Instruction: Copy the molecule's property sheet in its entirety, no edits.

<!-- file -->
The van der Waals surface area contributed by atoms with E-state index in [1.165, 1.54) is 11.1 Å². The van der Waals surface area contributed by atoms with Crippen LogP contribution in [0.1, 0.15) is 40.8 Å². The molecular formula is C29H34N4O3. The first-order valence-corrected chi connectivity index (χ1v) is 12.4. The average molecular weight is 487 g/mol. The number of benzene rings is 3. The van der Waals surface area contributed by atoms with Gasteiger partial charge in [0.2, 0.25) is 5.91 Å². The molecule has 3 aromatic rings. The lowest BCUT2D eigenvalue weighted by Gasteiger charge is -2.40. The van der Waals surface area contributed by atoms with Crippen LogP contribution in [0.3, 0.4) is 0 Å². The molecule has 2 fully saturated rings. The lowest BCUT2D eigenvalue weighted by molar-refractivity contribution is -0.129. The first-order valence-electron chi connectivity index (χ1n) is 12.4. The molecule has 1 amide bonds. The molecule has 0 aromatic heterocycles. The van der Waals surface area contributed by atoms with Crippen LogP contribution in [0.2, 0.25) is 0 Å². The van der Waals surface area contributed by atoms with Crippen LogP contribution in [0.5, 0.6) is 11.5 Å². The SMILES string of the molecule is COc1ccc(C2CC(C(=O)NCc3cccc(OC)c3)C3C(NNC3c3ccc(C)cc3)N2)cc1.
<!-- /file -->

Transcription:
The van der Waals surface area contributed by atoms with E-state index in [1.165, 1.54) is 11.1 Å². The van der Waals surface area contributed by atoms with Crippen LogP contribution in [0.1, 0.15) is 40.8 Å². The molecular formula is C29H34N4O3. The first-order valence-corrected chi connectivity index (χ1v) is 12.4. The average molecular weight is 487 g/mol. The number of benzene rings is 3. The van der Waals surface area contributed by atoms with Gasteiger partial charge in [0.2, 0.25) is 5.91 Å². The molecule has 3 aromatic rings. The lowest BCUT2D eigenvalue weighted by Gasteiger charge is -2.40. The van der Waals surface area contributed by atoms with Crippen LogP contribution in [0.3, 0.4) is 0 Å². The molecule has 2 fully saturated rings. The lowest BCUT2D eigenvalue weighted by molar-refractivity contribution is -0.129. The first-order valence-electron chi connectivity index (χ1n) is 12.4. The molecule has 1 amide bonds. The molecule has 0 aromatic heterocycles. The van der Waals surface area contributed by atoms with Crippen LogP contribution in [0.2, 0.25) is 0 Å². The van der Waals surface area contributed by atoms with Crippen LogP contribution in [0.5, 0.6) is 11.5 Å². The SMILES string of the molecule is COc1ccc(C2CC(C(=O)NCc3cccc(OC)c3)C3C(NNC3c3ccc(C)cc3)N2)cc1.